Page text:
Gaillac has an identity and history that is indisputably quite distinct from Bordeaux. Vines were almost certainly planted on the rolling farmland around the historic city of Albi long before they were known in the Bordeaux region, and they were long used for strengthening the light reds made downriver. All of which gives the locals a certain inherent superiority, but the truth is that on the modern marketplace, Gaillac has yet to make much of a stir. Such a wide variety of grape varieties are planted here, and such a wide variety of wine styles, that Gaillac tends to be a local hero rather than international superstar. The most exciting local red varieties are Duras (no relation to Côtes de Duras) and the Fer of Marcillac (known locally as Braucol), but they are usually blended with Gamay and Syrah (imports from Beaujolais and the Rhône respectively) and sometimes the Cabernets and Merlot of Bordeaux. Mauzac is Gaillac's signature white variety and adds a certain twist of apple peel to its whites, which come in all degrees of sweetness and fizziness. The Bordeaux white varieties of Sauvignon, Sémillon and Muscadelle are also widely grown, together with local specialities Len de l'El and Ondenc. Is it any wonder that Gaillac's image is confused? The appellation is dominated by co-operatives, but Robert Plageoles is the media star of the appellation and makes answers to both champagne and sherry.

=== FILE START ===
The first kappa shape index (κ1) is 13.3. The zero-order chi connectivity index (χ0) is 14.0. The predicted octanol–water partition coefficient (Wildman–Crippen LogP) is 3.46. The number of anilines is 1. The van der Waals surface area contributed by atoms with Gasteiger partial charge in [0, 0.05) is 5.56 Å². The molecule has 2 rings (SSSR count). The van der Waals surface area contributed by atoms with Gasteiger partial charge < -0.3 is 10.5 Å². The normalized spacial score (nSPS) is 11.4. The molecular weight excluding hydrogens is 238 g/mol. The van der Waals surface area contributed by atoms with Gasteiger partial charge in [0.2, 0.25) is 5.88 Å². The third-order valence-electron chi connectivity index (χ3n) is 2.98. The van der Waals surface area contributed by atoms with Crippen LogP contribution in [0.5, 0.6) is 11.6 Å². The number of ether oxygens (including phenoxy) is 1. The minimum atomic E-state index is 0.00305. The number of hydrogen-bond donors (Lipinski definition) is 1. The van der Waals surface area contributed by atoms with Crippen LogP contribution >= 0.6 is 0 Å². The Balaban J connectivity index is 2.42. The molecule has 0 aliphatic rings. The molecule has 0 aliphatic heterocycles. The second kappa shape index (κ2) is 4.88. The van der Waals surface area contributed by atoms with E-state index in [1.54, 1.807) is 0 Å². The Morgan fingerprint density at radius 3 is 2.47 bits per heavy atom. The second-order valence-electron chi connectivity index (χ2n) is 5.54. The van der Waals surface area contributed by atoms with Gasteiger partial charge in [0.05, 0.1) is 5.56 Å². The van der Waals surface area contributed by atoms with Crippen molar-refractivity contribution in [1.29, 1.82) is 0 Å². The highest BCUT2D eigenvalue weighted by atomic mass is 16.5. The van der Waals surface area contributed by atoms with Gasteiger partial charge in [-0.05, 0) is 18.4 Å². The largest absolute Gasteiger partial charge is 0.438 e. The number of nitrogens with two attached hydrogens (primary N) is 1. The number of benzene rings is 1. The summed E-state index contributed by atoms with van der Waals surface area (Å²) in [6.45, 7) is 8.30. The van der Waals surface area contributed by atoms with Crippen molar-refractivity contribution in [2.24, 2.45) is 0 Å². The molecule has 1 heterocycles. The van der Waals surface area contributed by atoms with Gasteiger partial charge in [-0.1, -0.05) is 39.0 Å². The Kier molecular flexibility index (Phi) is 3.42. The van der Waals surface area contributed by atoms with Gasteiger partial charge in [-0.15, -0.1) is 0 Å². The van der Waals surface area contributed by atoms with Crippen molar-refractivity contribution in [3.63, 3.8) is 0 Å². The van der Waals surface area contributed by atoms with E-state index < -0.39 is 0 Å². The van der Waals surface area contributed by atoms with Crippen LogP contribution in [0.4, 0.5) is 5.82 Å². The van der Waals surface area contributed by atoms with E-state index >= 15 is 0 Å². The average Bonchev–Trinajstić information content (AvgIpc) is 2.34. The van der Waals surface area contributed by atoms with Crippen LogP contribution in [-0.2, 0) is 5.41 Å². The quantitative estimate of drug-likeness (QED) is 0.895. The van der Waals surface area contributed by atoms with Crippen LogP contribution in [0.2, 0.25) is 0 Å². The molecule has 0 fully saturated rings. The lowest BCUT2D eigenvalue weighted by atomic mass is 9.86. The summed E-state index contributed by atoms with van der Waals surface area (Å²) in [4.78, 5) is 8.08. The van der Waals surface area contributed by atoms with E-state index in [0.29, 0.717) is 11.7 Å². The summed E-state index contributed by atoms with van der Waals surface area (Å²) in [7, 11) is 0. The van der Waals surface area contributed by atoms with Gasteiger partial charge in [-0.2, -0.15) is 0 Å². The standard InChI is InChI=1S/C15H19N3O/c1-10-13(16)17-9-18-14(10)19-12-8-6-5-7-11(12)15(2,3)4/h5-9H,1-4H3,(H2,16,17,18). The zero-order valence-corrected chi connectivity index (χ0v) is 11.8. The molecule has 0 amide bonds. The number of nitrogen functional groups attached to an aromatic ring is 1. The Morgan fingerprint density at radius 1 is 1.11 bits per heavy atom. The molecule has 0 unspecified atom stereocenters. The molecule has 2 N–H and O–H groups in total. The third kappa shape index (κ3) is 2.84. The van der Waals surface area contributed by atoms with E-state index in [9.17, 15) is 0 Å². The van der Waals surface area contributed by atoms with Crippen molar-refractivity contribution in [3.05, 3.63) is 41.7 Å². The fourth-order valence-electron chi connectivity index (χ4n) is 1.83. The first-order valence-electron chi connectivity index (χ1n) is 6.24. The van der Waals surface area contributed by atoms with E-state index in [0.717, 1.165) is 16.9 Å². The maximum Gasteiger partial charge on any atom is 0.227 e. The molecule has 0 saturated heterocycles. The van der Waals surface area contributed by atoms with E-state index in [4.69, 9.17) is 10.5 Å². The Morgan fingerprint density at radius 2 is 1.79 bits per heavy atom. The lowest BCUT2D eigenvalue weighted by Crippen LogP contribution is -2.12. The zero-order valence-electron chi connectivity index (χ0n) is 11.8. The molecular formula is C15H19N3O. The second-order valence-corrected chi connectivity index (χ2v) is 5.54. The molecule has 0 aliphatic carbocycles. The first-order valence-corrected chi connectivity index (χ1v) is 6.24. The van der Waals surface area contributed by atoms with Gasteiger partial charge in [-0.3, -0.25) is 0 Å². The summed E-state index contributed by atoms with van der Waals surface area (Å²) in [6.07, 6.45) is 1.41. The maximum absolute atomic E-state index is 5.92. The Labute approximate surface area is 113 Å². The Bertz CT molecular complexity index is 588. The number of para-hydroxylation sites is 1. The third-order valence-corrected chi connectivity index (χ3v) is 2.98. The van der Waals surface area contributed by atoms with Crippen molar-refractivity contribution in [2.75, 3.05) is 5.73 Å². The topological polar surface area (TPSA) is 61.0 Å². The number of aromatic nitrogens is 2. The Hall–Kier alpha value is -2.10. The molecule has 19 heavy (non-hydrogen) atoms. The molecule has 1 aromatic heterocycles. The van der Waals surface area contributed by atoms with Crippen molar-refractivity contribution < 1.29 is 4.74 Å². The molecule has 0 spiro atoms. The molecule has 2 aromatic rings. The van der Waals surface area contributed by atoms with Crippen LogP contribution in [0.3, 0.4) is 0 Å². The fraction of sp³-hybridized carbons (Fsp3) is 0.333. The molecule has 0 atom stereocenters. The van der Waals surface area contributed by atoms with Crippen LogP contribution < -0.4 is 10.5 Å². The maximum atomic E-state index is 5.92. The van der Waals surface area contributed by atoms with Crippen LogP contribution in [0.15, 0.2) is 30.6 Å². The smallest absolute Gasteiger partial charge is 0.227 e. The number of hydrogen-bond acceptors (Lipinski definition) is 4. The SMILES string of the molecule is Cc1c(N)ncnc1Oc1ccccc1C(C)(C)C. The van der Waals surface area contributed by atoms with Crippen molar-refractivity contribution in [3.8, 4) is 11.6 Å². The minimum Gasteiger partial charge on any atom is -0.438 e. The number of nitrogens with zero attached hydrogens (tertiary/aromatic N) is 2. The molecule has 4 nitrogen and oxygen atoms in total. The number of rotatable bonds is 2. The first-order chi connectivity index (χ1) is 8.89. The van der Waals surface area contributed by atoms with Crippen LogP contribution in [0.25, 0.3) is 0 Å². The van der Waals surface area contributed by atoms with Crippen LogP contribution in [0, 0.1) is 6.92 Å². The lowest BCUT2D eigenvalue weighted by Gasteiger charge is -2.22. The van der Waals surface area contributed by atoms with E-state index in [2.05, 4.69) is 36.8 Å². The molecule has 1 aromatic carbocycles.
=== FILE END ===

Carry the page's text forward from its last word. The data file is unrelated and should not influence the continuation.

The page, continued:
Fronton is a small but interesting red and rosé appellation just north of Toulouse, where the grainy local variety Négrette is preserved, and producers such as Châteaux Bellevue-La-Forêt and Montauriol make thoroughly modern, almost 'international' wines.
But the really characterful wines of the South West come from Gascony (Armagnac country) and Basque country in the far south of the Atlantic hinterland.
Madiran is that region's most substantial wine, a deep-coloured, barrel-aged 'masculine' red made to last and last, chiefly because of the local Tannat variety (whose name, it is assumed, derives from its mouth-puckering tannin content). It's this level of tannin that has brought Madiran into the vinous spotlight in the last few years since it has been associated with certain health benefits. There are some exciting winemakers here such as Alain Brumont of Châteaux Bouscassé and Montus, who seem to have mastered getting subtlety and smoothness out of the variety, which is usually blended with the Cabernets and a little Fer (known locally as Pinenc). Other notable producers include Château d'Aydie and Domaine Laffitte-Teston. Patrick Ducornau has also been influential in pioneering micro-oxygenation, a technique now used quite widely to make wines more rounded. Anyone with a serious interest in wine should keep a keen eye on developments in this often underrated, proud Gascon winemaking outpost.